What Does It Mean To Have Religious Freedom In The UK?

Religious freedom is one of the human rights UK citizens and visitors to our country have the legal protection from. This include the right to practice any religion or spiritual philosophy as well as the right not to practice a religion. In tense times in the UK and around the globe there is a lot of confusion as to what is covered under the Human Rights Act of 1998—which was designed to establish equality, fairness, dignity and respect.

What Religious Rights Are Protected?

The laws against religious discrimination apply at work, school, when seeking housing, completing any type of business or service transaction, or at any point while going about your day. UK citizens have the right to:

Belong to an organised religion such as Christianity, Judaism or Islam.
Have a profound belief which affects your way of life or view of the world. This includes religious and philosophical beliefs, or a lack of belief, such as Atheism.
Take part in collective worship.
Belong to a smaller religion or sect, such as Scientology or Rastafarianism.
Have no religion, for example, if you are an atheist.

Religious Beliefs Can Not Be Used As A Reason To Attack Others

Freedom of speech is your right, but it does not give you permission to verbally abuse or physically attacked those with different beliefs. You have the right to speak freely about your religion as long as you are not communicating, publishing or distributing information that would fall under the category of hate. This is anything that is designed to create or encourage religious hatred or racism.

What Is The Difference Between Religion And Racism?

There is often a fine line between religion and culture. Racism is not always the result of religious discrimination, but religions discrimination is often racially motivated. For example, a woman wearing a headscarf may be assumed to be Muslim. However, she could be wearing the scarf as a fashion statement, or she could be Hindu, Jain, or Sikh. She also could have grown up in a country where headscarves are fashionable—but could be Christian or non-religious. In other words, you cannot look at someone to determine their religious beliefs.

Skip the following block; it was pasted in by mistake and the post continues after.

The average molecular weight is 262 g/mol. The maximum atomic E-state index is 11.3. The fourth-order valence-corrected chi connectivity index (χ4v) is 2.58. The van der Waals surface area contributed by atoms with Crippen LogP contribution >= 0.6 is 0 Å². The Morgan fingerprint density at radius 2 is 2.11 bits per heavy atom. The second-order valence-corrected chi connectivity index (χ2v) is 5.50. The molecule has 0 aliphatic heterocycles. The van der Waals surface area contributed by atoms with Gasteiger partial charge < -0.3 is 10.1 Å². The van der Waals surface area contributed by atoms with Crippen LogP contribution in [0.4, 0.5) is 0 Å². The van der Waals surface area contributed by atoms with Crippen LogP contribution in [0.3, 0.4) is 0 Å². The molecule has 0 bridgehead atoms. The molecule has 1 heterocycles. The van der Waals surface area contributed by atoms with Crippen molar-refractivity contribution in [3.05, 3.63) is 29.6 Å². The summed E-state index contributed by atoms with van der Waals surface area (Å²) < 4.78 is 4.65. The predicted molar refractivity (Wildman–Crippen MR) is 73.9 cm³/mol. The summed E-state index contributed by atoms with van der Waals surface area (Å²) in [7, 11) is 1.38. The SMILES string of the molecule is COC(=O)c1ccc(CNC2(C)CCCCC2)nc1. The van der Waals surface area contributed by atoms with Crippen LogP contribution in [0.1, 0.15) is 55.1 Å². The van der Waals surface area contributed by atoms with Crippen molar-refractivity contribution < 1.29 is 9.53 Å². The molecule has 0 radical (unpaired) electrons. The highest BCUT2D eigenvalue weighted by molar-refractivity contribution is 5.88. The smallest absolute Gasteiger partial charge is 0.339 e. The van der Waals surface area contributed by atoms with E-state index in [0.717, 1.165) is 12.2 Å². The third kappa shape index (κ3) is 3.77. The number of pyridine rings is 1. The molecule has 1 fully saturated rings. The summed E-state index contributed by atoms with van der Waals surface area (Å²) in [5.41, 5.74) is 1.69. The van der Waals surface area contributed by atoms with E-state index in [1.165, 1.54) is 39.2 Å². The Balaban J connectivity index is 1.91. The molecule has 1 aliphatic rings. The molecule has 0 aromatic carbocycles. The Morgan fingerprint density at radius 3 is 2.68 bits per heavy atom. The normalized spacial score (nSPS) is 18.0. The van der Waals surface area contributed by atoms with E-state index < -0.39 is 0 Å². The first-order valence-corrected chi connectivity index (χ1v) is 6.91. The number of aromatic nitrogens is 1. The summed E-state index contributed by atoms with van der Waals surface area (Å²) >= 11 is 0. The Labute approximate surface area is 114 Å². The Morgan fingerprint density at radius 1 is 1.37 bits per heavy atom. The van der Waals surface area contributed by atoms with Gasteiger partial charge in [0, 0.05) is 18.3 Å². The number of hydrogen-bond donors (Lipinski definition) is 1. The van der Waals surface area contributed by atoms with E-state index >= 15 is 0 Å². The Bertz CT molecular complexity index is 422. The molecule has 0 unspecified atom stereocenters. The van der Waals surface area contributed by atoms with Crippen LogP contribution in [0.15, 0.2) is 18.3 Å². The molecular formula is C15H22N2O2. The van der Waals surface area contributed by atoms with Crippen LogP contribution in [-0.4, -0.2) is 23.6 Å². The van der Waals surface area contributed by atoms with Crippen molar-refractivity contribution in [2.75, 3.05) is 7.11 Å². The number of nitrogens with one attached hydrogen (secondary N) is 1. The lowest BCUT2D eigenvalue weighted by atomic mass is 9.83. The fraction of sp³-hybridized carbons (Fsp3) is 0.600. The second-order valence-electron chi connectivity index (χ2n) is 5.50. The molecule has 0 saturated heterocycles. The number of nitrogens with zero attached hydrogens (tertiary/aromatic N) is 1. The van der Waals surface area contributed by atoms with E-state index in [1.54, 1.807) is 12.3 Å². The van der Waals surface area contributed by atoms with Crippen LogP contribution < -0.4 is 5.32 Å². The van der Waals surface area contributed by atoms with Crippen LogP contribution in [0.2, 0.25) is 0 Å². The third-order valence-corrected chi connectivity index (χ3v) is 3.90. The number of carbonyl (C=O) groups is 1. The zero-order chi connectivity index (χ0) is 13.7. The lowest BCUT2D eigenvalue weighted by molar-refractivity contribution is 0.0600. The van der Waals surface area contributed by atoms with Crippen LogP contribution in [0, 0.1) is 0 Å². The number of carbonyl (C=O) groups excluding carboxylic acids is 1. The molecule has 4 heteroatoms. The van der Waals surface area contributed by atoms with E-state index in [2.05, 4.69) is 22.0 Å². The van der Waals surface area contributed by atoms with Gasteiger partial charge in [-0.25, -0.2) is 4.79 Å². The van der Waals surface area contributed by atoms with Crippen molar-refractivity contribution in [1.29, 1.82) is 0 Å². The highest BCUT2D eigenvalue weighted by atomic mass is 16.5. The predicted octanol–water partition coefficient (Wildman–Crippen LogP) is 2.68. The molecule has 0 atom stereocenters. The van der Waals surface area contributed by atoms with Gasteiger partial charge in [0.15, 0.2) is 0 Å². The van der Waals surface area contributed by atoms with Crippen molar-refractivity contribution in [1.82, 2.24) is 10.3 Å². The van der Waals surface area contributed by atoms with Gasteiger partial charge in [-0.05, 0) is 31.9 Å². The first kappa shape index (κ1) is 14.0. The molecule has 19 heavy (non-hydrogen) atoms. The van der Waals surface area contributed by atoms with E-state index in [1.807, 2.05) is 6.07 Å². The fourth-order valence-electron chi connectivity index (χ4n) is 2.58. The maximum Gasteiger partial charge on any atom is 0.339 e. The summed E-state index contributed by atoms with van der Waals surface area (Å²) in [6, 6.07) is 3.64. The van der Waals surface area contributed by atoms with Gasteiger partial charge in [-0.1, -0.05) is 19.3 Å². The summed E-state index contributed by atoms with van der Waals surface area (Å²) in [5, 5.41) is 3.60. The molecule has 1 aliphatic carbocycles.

If someone is discriminated against due to their actual or presumed religion, race or culture it infringes upon their religious and/or human rights . This also includes discrimination by association. For example, if your best friend is Jewish and you are also discriminated against because you are assumed to be Jewish.

What Counts As Discrimination?

Discrimination is defined as the unjust or prejudicial treatment of different categories of people. When speaking in terms of human rights discrimination it is when someone treats you unfairly in comparison to someone else, due to your religion, spiritual beliefs, or assumed religion. It is illegal when:

  • You are refused service in a restaurant or store because you are Muslim.
  • You are refused a bank loan because you are Rastafarian.
  • You are fired from work because you need Friday afternoons off for Sabbath.
  • You are not allowed to wear your religious jewelry, turban or hijab at work for non-safety related reasons.
  • A teacher at school asks you not to wear your religious jewelry, clothing or paraphernalia.
  • Implementing a dress code that would exclude clothing associated with a particular faith.
    However, there are some exceptions to the rule. For example, a firefighter would not be able to wear their safety helmet while wearing their turban. Or a Sikh man may not be allowed to wear his religious bracelet because he works in an assembly line setting where no employees are allowed to wear jewellery due to safety reasons. However, asking a retail clerk not to wear their hijab because customers might assume they are a terrorist would be considered discrimination. If an employer can site a legitimate and non-discriminatory reasons for their exception, then it is valid.

What Is Victimisation?

Victimisation is when someone is treated in a dissimilatory manner after having reported religious freedom violation. This includes the individual on the receiving end of the violation and anyone who reported or confirmed the discrimination, even if they were not on the receiving end.

If you believe you have been a victim of religious discrimination reach out to the legal team at Gulbenkian Andonian Solicitors to discuss your case. We also help businesses define company safety policies and dress codes that respect religious freedom.